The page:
Pro Tip: If you have the option between multiple venues, pick the venue that is most convenient for yourself and most inconvenient for the defendant.

The available counties are New York County (Manhattan), Kings County (Brooklyn), Queens County (Queens), Bronx County (The Bronx), and Richmond County (Staten Island).

Step 3 – Draft a Statement of Claim.

Start with the Statement of Claim form. This form includes only the minimum amount of information you need to support your claim.

It is wise to include additional information such as the history between the parties, when you did the work, how much you are owed, how many times you attempted to obtain payment, etc.

If you sent a demand letter or filed an OLPS complaint before filing your lawsuit, you can recycle the information you used in these documents in your lawsuit. You might even attach these documents as exhibits to your Statement of Claim.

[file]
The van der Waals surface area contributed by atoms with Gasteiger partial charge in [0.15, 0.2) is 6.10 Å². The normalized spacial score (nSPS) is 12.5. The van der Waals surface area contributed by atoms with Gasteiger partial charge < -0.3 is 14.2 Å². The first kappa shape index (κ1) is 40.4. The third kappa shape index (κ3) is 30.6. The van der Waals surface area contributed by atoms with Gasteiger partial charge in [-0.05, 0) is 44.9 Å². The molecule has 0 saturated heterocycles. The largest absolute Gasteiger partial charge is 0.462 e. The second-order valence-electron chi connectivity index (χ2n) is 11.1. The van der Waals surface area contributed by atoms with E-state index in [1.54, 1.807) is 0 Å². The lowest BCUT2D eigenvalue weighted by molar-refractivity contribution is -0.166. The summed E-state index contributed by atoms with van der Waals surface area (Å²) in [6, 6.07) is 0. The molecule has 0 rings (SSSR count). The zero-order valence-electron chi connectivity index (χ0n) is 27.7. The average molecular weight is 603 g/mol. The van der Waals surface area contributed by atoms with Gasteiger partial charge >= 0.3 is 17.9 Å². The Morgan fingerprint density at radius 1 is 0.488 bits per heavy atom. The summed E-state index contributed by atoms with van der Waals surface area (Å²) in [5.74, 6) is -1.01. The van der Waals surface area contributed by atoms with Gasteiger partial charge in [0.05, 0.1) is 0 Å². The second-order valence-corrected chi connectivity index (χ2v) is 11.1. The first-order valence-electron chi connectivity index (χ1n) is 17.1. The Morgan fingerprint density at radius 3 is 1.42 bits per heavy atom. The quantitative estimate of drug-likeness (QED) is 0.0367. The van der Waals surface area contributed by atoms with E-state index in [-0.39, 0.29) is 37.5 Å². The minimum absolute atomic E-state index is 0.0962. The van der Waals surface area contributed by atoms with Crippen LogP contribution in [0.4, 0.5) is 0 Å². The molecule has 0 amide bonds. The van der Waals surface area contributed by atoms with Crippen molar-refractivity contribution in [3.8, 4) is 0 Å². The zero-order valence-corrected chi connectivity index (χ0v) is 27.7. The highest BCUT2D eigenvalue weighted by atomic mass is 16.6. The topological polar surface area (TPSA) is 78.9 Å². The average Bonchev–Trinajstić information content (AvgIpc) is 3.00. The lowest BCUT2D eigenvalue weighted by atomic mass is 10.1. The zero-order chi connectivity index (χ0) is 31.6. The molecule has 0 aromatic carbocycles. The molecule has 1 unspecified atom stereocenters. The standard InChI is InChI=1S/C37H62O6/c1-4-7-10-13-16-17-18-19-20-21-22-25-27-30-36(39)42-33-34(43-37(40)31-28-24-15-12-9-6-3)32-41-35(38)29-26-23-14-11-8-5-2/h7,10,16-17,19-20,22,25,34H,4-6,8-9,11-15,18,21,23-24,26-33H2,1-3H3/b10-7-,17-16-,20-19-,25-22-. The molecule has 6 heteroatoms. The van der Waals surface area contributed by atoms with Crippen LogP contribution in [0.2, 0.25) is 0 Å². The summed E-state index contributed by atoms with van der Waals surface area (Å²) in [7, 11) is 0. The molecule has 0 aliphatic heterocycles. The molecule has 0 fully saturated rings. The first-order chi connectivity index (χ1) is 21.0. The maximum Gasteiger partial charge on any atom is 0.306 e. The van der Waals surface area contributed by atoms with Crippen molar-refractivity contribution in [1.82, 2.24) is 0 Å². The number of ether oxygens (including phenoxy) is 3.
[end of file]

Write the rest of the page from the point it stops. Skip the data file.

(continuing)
Step 4 – File your Statement of Claim.

File your statement of claim with the County Clerk for the county in which you are filing your lawsuit. The current locations for the different county clerks are:

It will cost $15-20 to file the Statement of Claim. This is considered a litigation “cost,” and you can ask the judge to reimburse you for the cost at your hearing.

The Statement of Claim can also be filed online with a third-party service called TurboCourt. TurboCourt requires you to set up an account with a username and password.

Many people find it easier to file online, but others prefer to file documents in person with the court clerk to ensure the document is properly filed.

Step 5 – Have the defendant served.

It’s critical that the defendant receive notice of the lawsuit. You may have to pay an additional fee for proper service, but this is also a litigation cost that can be recouped later.

The court clerk can help you ensure the defendant is properly served. Usually, the clerk will mail a certified copy of the Statement of Claim to the defendant.

If the defendant cannot be served by mail, the clerk will inform you, and you have to either hire a process server or have someone other than yourself personally serve the defendant.

Now you’re off to the races!

Step 6 – Obtain a hearing date and prepare for trial.